How are weeds controlled?
How can I prevent the spread of weeds?
Weed Removal - non-herbicide methods
Digging out plants: Plants with bulbs, tubers and corms must be completely removed from the soil by digging out. Often these plants will reproduce from broken off pieces.
Crowning: This technique is useful for weeds such as asparagus fern, which have their growing points below the surface of the soil. (corms, rhizomes or tufted fibrous root systems).
Hand pulling: This requires holding the plant stem as close as possible to the base of the plant. Gently tug the plant. This will loosen the soil and allow the plant to come free. The plant may be hung up off the ground or piled in a heap.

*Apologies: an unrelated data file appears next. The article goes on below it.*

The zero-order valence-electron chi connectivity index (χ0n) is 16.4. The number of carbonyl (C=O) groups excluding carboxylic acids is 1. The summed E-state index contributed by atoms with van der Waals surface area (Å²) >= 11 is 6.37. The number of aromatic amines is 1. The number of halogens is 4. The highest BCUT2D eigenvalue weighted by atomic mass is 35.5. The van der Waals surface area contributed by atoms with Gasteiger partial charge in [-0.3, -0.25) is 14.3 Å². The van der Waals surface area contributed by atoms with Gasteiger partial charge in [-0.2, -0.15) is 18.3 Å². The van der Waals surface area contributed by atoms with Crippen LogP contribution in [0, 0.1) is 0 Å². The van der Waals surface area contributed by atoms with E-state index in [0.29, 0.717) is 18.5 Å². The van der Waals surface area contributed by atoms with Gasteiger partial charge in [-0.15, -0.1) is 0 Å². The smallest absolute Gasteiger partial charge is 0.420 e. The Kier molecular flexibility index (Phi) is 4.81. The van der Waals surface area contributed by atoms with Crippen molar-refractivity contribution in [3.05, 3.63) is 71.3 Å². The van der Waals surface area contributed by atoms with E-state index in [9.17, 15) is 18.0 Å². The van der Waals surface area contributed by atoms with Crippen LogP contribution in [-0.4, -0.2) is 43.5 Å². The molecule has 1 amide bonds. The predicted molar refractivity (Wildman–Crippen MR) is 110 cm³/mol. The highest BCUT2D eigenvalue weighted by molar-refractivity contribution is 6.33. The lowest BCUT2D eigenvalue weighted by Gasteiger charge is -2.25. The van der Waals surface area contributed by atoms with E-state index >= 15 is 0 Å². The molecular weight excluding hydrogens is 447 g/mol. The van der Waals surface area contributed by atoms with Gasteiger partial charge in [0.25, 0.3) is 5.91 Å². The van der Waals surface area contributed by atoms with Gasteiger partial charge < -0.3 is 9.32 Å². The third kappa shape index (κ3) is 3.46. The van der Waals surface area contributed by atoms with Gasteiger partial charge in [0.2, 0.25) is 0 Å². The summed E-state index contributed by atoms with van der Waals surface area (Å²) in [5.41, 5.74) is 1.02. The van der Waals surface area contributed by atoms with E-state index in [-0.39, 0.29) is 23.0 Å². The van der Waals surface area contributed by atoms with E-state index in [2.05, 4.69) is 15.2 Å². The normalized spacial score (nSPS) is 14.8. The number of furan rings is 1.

Winding up: This process is suitable for plants with surface or climbing runners such as Morning glory.
Weed Removal - herbicide methods
Foliar spraying is a complementary or alternative method to some hand removal techniques. It is used in large areas of weed infestations that have a small native component or small dense areas of weeds with no natives. There are three different spraying techniques.
Selective blanket spraying is used in areas with few or no native seedlings,
where weeds have either formed a dense bed or have a large leaf size. Herbicides
and concentration varies depending on the weed species, it is a good idea to
use a Tracer dye so you can see where you have sprayed. Make sure you thoroughly
check the area for natives prior to spraying. Any weeds close to natives should
be removed by hand before starting to spray. Alternatively, young natives can
be covered with cardboard prior to spraying. Spray units with adjustable nozzles
should be set to produce a fine spray, at low to medium pressure